Chef Jerry Mai: Giving Vietnamese food a good wrap
It’s one of Australia’s favourite stories – the refugee child who now runs her own business. But for chef Jerry Mai of Melbourne’s Pho Nom and Annam, says Jill Dupleix, it’s more about raising the game for Vietnamese/Cambodian food in Australia, one charcoal-grilled hiramasa kingfish and som la goat curry at a time.
“Every Asian parent wants their child to be a doctor or a lawyer,” says Jerry Mai, her mohawk still bravely upstanding after three hours hovering over the charcoal grill. “But when I said I wanted to cook, my parents were okay with it. After several debates and a few lectures, that is.”
She reckons it was their fault, anyway, for being such good cooks. After three years in a Thai refugee camp, her Cambodian-born father and Vietnamese mother arrived in Brisbane in 1984, and opened an Asian restaurant. Mai was just six years old, but wanted to help by doing the dishes. “I had to stand on a crate to get to the sink,” she laughs. “I remember the noise and the smells of the kitchen. That’s where it started for me.”
Red Rice in Fitzroy was her first attempt to take Vietnamese food out of its cheap-and-cheerful ghetto in 2000; but it wasn’t until she travelled the world and worked with the likes of Rainer Becker at Zuma and David Thompson at Nahm in London, that she really ‘got it’. “Here’s this white guy (David Thompson) saying, ‘Who am I to change a thousand years of tradition?’” she says. “It made me reconsider how I was westernising my food, and go back to what I knew.”
With its neon signage, sparkling fairy lights, walls of mahjong tiles and smoky, sizzling, charcoal-based open kitchen, Annam is an homage to the hot, sweet, sour, salty Vietnamese-Cambodian food she grew up with. “It was a massive risk, because we put all our money into it,” she says. “And cooking with charcoal is a whole new learning curve.” Opened in October 2017 with business partner Rani Doyle, it has a strong focus on great produce such as Warialda beef, and cheeky riffs on tradition, such as the in-demand, waffle-coated fried ice-cream.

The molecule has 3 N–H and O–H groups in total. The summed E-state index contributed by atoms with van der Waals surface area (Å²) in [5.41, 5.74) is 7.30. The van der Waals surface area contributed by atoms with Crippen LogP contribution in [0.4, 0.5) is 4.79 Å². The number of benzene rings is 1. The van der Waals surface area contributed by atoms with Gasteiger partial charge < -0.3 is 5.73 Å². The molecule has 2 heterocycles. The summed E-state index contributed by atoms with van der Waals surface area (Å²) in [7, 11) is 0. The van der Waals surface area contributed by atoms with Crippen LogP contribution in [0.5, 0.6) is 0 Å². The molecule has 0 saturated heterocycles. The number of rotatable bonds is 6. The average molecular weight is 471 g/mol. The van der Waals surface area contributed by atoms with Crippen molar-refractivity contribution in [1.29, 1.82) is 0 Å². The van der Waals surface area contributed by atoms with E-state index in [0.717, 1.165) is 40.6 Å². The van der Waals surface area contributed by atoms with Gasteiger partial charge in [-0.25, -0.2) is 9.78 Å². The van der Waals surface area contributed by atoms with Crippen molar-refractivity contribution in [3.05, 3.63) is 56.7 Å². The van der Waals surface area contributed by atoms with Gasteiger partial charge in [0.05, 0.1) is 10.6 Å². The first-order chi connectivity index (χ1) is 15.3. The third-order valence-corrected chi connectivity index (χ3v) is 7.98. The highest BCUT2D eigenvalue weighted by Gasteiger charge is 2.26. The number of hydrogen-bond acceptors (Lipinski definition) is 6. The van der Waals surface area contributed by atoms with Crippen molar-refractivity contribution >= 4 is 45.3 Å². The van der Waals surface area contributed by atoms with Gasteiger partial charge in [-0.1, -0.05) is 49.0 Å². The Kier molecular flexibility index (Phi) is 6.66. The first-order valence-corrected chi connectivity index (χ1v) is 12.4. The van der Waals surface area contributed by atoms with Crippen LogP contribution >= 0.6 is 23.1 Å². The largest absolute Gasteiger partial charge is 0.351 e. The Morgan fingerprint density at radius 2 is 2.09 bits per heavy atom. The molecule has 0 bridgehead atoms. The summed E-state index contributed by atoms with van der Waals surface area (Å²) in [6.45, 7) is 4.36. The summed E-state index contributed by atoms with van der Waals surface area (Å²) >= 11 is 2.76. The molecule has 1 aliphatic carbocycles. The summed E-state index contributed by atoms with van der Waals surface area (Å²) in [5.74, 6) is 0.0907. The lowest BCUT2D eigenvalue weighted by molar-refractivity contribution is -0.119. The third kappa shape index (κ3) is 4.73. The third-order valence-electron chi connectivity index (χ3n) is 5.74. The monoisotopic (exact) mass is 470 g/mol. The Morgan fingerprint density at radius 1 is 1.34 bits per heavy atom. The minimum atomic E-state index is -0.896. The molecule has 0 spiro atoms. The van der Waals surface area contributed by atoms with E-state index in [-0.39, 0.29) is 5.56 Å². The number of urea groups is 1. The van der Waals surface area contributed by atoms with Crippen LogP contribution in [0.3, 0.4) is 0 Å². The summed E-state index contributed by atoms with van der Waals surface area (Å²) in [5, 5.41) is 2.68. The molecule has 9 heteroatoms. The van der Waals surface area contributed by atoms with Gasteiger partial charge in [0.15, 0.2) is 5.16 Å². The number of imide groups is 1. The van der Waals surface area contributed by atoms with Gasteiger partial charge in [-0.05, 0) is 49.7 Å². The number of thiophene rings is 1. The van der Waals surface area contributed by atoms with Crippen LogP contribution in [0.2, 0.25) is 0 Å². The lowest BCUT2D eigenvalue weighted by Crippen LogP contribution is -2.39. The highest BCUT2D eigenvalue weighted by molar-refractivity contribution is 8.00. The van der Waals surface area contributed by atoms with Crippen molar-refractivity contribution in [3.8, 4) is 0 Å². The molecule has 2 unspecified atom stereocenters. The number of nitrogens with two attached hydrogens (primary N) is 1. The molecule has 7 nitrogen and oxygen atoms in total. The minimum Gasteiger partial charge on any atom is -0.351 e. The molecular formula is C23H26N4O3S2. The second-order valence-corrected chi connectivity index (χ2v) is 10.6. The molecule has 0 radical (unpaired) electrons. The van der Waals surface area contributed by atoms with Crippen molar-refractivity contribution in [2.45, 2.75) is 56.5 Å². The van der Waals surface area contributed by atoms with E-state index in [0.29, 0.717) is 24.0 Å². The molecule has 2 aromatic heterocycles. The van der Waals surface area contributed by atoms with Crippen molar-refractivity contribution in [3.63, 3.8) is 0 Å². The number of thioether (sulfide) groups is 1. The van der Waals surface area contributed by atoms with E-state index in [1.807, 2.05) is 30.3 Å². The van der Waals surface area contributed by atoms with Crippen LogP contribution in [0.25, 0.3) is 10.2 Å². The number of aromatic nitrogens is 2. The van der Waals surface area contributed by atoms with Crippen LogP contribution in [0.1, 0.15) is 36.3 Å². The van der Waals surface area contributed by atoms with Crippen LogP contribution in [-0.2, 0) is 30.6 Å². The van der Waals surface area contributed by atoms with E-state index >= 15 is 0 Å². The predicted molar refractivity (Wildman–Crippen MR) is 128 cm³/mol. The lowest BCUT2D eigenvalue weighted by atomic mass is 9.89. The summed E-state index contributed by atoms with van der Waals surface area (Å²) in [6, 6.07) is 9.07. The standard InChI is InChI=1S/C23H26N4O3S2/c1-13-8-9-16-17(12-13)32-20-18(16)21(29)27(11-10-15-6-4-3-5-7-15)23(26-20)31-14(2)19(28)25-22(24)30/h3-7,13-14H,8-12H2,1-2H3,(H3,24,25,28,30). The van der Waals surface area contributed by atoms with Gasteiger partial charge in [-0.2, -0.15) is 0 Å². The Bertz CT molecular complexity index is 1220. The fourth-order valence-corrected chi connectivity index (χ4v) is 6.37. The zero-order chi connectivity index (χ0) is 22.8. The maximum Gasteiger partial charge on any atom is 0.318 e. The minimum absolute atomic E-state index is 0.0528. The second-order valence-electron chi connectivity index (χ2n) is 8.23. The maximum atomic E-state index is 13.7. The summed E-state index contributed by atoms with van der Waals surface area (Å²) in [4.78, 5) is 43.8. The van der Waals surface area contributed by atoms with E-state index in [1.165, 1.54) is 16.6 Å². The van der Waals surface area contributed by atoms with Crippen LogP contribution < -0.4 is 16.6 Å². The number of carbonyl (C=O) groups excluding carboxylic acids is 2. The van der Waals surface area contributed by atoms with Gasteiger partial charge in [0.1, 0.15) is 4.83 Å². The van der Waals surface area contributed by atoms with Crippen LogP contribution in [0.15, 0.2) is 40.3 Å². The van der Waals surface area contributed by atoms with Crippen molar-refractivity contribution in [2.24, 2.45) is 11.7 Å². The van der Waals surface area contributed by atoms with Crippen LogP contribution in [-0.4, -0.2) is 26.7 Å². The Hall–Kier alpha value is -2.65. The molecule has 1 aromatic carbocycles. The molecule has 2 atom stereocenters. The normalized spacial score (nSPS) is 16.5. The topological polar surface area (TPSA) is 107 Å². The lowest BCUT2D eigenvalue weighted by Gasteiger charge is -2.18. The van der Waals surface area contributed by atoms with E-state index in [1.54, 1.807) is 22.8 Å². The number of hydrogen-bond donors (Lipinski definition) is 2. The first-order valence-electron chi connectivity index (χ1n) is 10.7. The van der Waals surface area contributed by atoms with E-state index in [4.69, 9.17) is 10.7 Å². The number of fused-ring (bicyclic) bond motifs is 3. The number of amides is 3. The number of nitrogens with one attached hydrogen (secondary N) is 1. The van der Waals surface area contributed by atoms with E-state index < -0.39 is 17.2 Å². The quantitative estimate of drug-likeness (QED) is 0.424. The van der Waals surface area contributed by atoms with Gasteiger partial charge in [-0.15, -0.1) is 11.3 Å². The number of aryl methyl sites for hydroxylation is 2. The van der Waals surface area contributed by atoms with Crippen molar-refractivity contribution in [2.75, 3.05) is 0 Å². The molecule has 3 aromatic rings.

While it has all been a hard slog, Mai counts herself lucky she can now teach, as well as learn. “It’s our obligation, to teach our apprentices what we know,” she says. Her advice for young players comes from her own ‘all-or-nothing’ attitude. “Don’t spend all your apprenticeship in one place, move around and learn new things. Take time and travel. It moulds and shapes you as a chef. Work out what you want and go after it really hard.”
Her next challenge, with partner Eliza pregnant with their first child, is becoming an ‘Asian parent’ herself. So, what will she want her own child to grow up to be - doctor, lawyer or cook? “Cook, I hope,” she says, laughing. “It’s so much more fun than being a lawyer.”